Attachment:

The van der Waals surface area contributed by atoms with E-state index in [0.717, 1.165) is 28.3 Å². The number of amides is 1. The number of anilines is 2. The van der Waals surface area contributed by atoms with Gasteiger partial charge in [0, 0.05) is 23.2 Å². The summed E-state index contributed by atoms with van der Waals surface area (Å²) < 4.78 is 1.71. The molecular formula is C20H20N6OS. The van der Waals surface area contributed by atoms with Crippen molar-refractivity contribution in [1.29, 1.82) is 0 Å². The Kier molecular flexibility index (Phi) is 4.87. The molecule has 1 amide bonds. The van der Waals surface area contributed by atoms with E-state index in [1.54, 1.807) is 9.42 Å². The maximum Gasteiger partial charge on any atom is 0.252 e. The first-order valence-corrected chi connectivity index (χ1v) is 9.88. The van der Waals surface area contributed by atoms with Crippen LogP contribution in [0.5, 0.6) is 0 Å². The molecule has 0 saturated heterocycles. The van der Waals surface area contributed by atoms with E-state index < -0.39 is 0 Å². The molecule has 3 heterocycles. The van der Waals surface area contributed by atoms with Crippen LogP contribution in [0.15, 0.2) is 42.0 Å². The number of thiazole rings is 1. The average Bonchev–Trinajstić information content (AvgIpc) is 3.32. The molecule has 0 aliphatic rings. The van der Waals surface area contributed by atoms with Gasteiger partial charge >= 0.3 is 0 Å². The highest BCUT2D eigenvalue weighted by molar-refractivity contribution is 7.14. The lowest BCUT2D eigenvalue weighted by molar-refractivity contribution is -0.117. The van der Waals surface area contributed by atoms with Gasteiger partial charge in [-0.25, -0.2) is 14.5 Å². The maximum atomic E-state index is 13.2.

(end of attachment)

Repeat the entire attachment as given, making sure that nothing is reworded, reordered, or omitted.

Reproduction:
The van der Waals surface area contributed by atoms with E-state index in [0.717, 1.165) is 28.3 Å². The number of amides is 1. The number of anilines is 2. The van der Waals surface area contributed by atoms with Gasteiger partial charge in [0, 0.05) is 23.2 Å². The summed E-state index contributed by atoms with van der Waals surface area (Å²) < 4.78 is 1.71. The molecular formula is C20H20N6OS. The van der Waals surface area contributed by atoms with Crippen molar-refractivity contribution in [1.29, 1.82) is 0 Å². The Kier molecular flexibility index (Phi) is 4.87. The molecule has 1 amide bonds. The van der Waals surface area contributed by atoms with E-state index in [1.54, 1.807) is 9.42 Å². The maximum Gasteiger partial charge on any atom is 0.252 e. The first-order valence-corrected chi connectivity index (χ1v) is 9.88. The van der Waals surface area contributed by atoms with Crippen LogP contribution in [0.5, 0.6) is 0 Å². The molecule has 0 saturated heterocycles. The van der Waals surface area contributed by atoms with E-state index < -0.39 is 0 Å². The molecule has 3 heterocycles. The van der Waals surface area contributed by atoms with Crippen LogP contribution in [0.15, 0.2) is 42.0 Å². The number of thiazole rings is 1. The average Bonchev–Trinajstić information content (AvgIpc) is 3.32. The molecule has 0 aliphatic rings. The van der Waals surface area contributed by atoms with Gasteiger partial charge >= 0.3 is 0 Å². The highest BCUT2D eigenvalue weighted by molar-refractivity contribution is 7.14. The lowest BCUT2D eigenvalue weighted by molar-refractivity contribution is -0.117. The van der Waals surface area contributed by atoms with Gasteiger partial charge in [-0.25, -0.2) is 14.5 Å². The maximum atomic E-state index is 13.2.